Go-to-market & positioning
Finding a good name for Clean, Cultured, Cultivated Meat is not all. #altprotein is driven by sustainability and health. All the more reason to understand motivations of different consumer segments here. Is there only the plant-based (gentle, natural, grounded) way to satisfy those needs? Or is there a techno-optimistic segment, and where? This will be especially relevant vs plant-based products – Clean Meat will have to address those needs differently.
There are also more concrete and down-to-earth questions: should startups aim for low end, like chicken meatmix (as PHW/Wiesenhof says) or should they rather start in higher-end niches like foie gras, or by going for the elusive steak or chicken breast? Does Clean Meat really have to be as cheap as conventional meat to win, or wouldn’t it even profit from being a Veblen good for some time, making it more desirable? Will Clean Meat products work better as novel products and brands or as line extensions of existing brands & products (Clean Beef Jerky by Jack Link’s maybe?)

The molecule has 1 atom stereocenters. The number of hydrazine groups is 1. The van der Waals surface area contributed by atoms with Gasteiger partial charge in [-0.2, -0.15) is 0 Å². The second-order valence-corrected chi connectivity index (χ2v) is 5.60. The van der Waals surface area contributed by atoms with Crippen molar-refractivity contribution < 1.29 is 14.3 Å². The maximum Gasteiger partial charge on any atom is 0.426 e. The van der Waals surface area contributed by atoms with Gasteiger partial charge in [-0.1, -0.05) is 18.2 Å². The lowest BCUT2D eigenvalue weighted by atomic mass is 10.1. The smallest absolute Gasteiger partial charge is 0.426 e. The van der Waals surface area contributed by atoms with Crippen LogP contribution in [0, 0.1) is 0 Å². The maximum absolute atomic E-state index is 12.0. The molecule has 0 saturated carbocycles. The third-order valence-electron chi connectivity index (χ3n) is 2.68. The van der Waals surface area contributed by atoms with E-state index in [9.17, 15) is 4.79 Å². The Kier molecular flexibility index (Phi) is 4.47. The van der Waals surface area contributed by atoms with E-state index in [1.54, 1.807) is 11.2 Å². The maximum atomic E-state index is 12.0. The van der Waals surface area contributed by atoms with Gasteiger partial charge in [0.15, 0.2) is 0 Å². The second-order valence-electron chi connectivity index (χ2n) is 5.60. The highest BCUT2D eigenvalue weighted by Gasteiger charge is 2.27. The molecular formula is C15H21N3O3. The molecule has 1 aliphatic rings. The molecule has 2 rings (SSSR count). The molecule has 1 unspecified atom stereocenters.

Trust & sources of information
Consumers will do a lot of research and start heated discussions when faced with a radical innovation like Clean Meat. To be honest, the #altprotein landscape is already super complex, and many a friendship has been tested about whether the Impossible Burger (OMG it’s GMO) is „good for you“ or not. Clean Meat will not make the debate easier. Whom will consumers trust and whom will the Clean Meat community have to get onboard as a multiplier? Will it be the food enthusiasts on Youtube or Instagram which tell us about quinoa or kale? Or is Clean Meat a more serious issue that will let consumers turn to more traditional voices – medicinal, scientific or governmental?